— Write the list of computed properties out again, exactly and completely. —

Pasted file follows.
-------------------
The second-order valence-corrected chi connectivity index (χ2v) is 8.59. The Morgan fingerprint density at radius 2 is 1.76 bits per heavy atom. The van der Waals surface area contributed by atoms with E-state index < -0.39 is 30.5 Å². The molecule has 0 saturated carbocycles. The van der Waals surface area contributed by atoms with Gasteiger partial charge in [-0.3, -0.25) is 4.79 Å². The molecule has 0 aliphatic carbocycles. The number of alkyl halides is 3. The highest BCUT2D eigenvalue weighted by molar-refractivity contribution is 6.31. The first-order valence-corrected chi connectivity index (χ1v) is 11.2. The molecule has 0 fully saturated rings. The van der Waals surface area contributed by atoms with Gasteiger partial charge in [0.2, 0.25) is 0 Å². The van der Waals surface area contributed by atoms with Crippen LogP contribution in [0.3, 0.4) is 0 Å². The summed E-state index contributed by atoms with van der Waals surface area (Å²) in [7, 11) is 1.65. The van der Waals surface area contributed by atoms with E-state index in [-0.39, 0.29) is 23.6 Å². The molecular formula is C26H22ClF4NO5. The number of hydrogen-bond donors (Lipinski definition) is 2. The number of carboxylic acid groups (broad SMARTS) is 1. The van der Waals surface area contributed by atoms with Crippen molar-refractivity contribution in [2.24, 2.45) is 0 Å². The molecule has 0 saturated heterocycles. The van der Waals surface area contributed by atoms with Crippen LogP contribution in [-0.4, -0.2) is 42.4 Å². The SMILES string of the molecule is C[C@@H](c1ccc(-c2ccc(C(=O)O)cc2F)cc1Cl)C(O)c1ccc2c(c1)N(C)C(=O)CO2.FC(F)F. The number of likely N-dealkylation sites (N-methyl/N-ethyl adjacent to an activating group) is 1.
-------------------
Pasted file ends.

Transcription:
The second-order valence-corrected chi connectivity index (χ2v) is 8.59. The Morgan fingerprint density at radius 2 is 1.76 bits per heavy atom. The van der Waals surface area contributed by atoms with E-state index < -0.39 is 30.5 Å². The molecule has 0 saturated carbocycles. The van der Waals surface area contributed by atoms with Gasteiger partial charge in [-0.3, -0.25) is 4.79 Å². The molecule has 0 aliphatic carbocycles. The number of alkyl halides is 3. The highest BCUT2D eigenvalue weighted by molar-refractivity contribution is 6.31. The first-order valence-corrected chi connectivity index (χ1v) is 11.2. The molecule has 0 fully saturated rings. The van der Waals surface area contributed by atoms with Gasteiger partial charge in [0.2, 0.25) is 0 Å². The van der Waals surface area contributed by atoms with Crippen LogP contribution in [0.3, 0.4) is 0 Å². The summed E-state index contributed by atoms with van der Waals surface area (Å²) in [7, 11) is 1.65. The van der Waals surface area contributed by atoms with E-state index in [-0.39, 0.29) is 23.6 Å². The molecular formula is C26H22ClF4NO5. The number of hydrogen-bond donors (Lipinski definition) is 2. The number of carboxylic acid groups (broad SMARTS) is 1. The van der Waals surface area contributed by atoms with Crippen molar-refractivity contribution in [2.24, 2.45) is 0 Å². The molecule has 0 saturated heterocycles. The van der Waals surface area contributed by atoms with Crippen LogP contribution in [-0.4, -0.2) is 42.4 Å². The SMILES string of the molecule is C[C@@H](c1ccc(-c2ccc(C(=O)O)cc2F)cc1Cl)C(O)c1ccc2c(c1)N(C)C(=O)CO2.FC(F)F. The number of likely N-dealkylation sites (N-methyl/N-ethyl adjacent to an activating group) is 1.